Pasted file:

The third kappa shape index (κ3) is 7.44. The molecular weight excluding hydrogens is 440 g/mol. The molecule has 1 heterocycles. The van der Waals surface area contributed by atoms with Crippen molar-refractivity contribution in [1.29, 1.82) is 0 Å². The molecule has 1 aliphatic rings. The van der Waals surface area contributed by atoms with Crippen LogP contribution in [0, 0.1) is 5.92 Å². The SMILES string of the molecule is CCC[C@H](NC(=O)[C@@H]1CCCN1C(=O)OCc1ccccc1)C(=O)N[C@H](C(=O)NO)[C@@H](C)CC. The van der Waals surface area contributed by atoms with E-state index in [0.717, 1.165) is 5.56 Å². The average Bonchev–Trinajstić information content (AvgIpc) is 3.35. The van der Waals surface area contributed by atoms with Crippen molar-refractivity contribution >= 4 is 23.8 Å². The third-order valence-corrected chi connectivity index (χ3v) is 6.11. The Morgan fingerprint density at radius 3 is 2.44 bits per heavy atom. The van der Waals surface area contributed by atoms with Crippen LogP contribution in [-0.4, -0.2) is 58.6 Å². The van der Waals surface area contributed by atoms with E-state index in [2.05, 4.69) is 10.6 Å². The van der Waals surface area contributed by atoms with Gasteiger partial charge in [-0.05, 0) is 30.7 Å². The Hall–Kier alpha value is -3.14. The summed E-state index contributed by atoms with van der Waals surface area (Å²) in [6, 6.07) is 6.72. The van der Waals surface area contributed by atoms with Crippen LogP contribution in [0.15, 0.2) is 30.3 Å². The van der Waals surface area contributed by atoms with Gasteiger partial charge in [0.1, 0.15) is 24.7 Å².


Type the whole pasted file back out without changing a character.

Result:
The third kappa shape index (κ3) is 7.44. The molecular weight excluding hydrogens is 440 g/mol. The molecule has 1 heterocycles. The van der Waals surface area contributed by atoms with Crippen molar-refractivity contribution in [1.29, 1.82) is 0 Å². The molecule has 1 aliphatic rings. The van der Waals surface area contributed by atoms with Crippen LogP contribution in [0, 0.1) is 5.92 Å². The SMILES string of the molecule is CCC[C@H](NC(=O)[C@@H]1CCCN1C(=O)OCc1ccccc1)C(=O)N[C@H](C(=O)NO)[C@@H](C)CC. The van der Waals surface area contributed by atoms with E-state index in [0.717, 1.165) is 5.56 Å². The average Bonchev–Trinajstić information content (AvgIpc) is 3.35. The van der Waals surface area contributed by atoms with Crippen molar-refractivity contribution >= 4 is 23.8 Å². The third-order valence-corrected chi connectivity index (χ3v) is 6.11. The Morgan fingerprint density at radius 3 is 2.44 bits per heavy atom. The van der Waals surface area contributed by atoms with Crippen LogP contribution in [-0.4, -0.2) is 58.6 Å². The van der Waals surface area contributed by atoms with E-state index in [2.05, 4.69) is 10.6 Å². The van der Waals surface area contributed by atoms with Gasteiger partial charge in [-0.05, 0) is 30.7 Å². The Hall–Kier alpha value is -3.14. The summed E-state index contributed by atoms with van der Waals surface area (Å²) in [6, 6.07) is 6.72. The van der Waals surface area contributed by atoms with Crippen LogP contribution in [0.15, 0.2) is 30.3 Å². The van der Waals surface area contributed by atoms with Gasteiger partial charge in [0.1, 0.15) is 24.7 Å².